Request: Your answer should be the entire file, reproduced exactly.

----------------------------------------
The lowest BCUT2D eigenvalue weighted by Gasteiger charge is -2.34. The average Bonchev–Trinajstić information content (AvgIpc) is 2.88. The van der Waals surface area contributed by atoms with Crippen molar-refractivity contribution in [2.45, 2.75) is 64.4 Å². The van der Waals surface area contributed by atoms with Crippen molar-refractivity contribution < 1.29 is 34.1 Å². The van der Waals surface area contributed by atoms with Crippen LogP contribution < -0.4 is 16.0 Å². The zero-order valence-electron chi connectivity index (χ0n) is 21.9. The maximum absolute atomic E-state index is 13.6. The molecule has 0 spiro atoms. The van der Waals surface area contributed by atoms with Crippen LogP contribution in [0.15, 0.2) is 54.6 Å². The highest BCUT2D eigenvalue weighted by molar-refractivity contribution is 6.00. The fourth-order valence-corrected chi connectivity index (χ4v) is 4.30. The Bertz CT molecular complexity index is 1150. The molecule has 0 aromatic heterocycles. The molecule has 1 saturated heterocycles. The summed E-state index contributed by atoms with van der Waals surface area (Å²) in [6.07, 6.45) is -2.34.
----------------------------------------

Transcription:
The lowest BCUT2D eigenvalue weighted by Gasteiger charge is -2.34. The average Bonchev–Trinajstić information content (AvgIpc) is 2.88. The van der Waals surface area contributed by atoms with Crippen molar-refractivity contribution in [2.45, 2.75) is 64.4 Å². The van der Waals surface area contributed by atoms with Crippen molar-refractivity contribution < 1.29 is 34.1 Å². The van der Waals surface area contributed by atoms with Crippen LogP contribution < -0.4 is 16.0 Å². The zero-order valence-electron chi connectivity index (χ0n) is 21.9. The maximum absolute atomic E-state index is 13.6. The molecule has 0 spiro atoms. The van der Waals surface area contributed by atoms with Crippen LogP contribution in [0.15, 0.2) is 54.6 Å². The highest BCUT2D eigenvalue weighted by molar-refractivity contribution is 6.00. The fourth-order valence-corrected chi connectivity index (χ4v) is 4.30. The Bertz CT molecular complexity index is 1150. The molecule has 0 aromatic heterocycles. The molecule has 1 saturated heterocycles. The summed E-state index contributed by atoms with van der Waals surface area (Å²) in [6.07, 6.45) is -2.34.